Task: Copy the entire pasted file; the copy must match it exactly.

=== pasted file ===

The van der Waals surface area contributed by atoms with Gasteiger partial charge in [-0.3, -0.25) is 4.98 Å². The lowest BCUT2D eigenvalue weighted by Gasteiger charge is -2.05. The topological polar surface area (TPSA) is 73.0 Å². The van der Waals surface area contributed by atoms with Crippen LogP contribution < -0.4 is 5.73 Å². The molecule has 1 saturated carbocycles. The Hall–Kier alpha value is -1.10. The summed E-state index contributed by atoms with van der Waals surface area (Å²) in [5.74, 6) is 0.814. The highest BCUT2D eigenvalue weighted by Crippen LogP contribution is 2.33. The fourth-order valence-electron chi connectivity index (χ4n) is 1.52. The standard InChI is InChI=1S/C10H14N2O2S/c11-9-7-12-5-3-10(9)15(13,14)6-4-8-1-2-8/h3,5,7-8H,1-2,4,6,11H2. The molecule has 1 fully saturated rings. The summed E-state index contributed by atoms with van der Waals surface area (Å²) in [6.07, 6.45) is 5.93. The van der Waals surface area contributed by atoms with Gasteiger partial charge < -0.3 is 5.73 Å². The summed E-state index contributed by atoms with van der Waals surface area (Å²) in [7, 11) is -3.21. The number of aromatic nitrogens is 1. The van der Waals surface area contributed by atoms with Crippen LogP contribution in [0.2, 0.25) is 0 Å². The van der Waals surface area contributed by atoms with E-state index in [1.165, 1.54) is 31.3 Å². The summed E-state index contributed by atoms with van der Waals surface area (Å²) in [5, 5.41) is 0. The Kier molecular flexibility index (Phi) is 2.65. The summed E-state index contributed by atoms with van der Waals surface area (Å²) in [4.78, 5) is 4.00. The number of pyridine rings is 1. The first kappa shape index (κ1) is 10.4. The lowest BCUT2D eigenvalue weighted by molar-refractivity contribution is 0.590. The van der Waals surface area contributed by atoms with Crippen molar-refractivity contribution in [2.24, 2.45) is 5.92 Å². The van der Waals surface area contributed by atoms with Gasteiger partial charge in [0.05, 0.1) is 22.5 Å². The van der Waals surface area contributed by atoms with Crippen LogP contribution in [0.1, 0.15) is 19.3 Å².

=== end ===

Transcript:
The van der Waals surface area contributed by atoms with Gasteiger partial charge in [-0.3, -0.25) is 4.98 Å². The lowest BCUT2D eigenvalue weighted by Gasteiger charge is -2.05. The topological polar surface area (TPSA) is 73.0 Å². The van der Waals surface area contributed by atoms with Crippen LogP contribution < -0.4 is 5.73 Å². The molecule has 1 saturated carbocycles. The Hall–Kier alpha value is -1.10. The summed E-state index contributed by atoms with van der Waals surface area (Å²) in [5.74, 6) is 0.814. The highest BCUT2D eigenvalue weighted by Crippen LogP contribution is 2.33. The fourth-order valence-electron chi connectivity index (χ4n) is 1.52. The standard InChI is InChI=1S/C10H14N2O2S/c11-9-7-12-5-3-10(9)15(13,14)6-4-8-1-2-8/h3,5,7-8H,1-2,4,6,11H2. The molecule has 1 fully saturated rings. The summed E-state index contributed by atoms with van der Waals surface area (Å²) in [6.07, 6.45) is 5.93. The van der Waals surface area contributed by atoms with Gasteiger partial charge < -0.3 is 5.73 Å². The summed E-state index contributed by atoms with van der Waals surface area (Å²) in [7, 11) is -3.21. The number of aromatic nitrogens is 1. The van der Waals surface area contributed by atoms with Crippen LogP contribution in [0.2, 0.25) is 0 Å². The van der Waals surface area contributed by atoms with E-state index in [1.165, 1.54) is 31.3 Å². The summed E-state index contributed by atoms with van der Waals surface area (Å²) in [5, 5.41) is 0. The Kier molecular flexibility index (Phi) is 2.65. The summed E-state index contributed by atoms with van der Waals surface area (Å²) in [4.78, 5) is 4.00. The number of pyridine rings is 1. The first kappa shape index (κ1) is 10.4. The lowest BCUT2D eigenvalue weighted by molar-refractivity contribution is 0.590. The van der Waals surface area contributed by atoms with Crippen molar-refractivity contribution in [2.24, 2.45) is 5.92 Å². The van der Waals surface area contributed by atoms with Gasteiger partial charge in [0.05, 0.1) is 22.5 Å². The van der Waals surface area contributed by atoms with Crippen LogP contribution in [0.1, 0.15) is 19.3 Å².